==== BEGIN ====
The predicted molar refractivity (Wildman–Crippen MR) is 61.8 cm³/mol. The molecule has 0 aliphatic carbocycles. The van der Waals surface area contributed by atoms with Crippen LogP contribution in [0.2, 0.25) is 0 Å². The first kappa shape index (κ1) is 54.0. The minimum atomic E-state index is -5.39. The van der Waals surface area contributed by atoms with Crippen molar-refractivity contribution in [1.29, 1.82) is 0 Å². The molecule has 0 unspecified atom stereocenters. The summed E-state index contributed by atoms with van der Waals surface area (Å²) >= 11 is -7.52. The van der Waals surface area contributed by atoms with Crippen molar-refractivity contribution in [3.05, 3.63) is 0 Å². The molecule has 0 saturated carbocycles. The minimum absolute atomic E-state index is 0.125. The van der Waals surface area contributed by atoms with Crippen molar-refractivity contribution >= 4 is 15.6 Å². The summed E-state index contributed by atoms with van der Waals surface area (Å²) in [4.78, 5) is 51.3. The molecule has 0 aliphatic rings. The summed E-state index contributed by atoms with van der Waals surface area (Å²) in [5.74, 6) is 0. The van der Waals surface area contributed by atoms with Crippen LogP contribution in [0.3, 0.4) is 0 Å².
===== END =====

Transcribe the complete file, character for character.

The predicted molar refractivity (Wildman–Crippen MR) is 61.8 cm³/mol. The molecule has 0 aliphatic carbocycles. The van der Waals surface area contributed by atoms with Crippen LogP contribution in [0.2, 0.25) is 0 Å². The first kappa shape index (κ1) is 54.0. The minimum atomic E-state index is -5.39. The van der Waals surface area contributed by atoms with Crippen molar-refractivity contribution in [1.29, 1.82) is 0 Å². The molecule has 0 unspecified atom stereocenters. The summed E-state index contributed by atoms with van der Waals surface area (Å²) >= 11 is -7.52. The van der Waals surface area contributed by atoms with Crippen molar-refractivity contribution in [3.05, 3.63) is 0 Å². The molecule has 0 saturated carbocycles. The minimum absolute atomic E-state index is 0.125. The van der Waals surface area contributed by atoms with Crippen molar-refractivity contribution >= 4 is 15.6 Å². The summed E-state index contributed by atoms with van der Waals surface area (Å²) in [4.78, 5) is 51.3. The molecule has 0 aliphatic rings. The summed E-state index contributed by atoms with van der Waals surface area (Å²) in [5.74, 6) is 0. The van der Waals surface area contributed by atoms with Crippen LogP contribution in [0.3, 0.4) is 0 Å².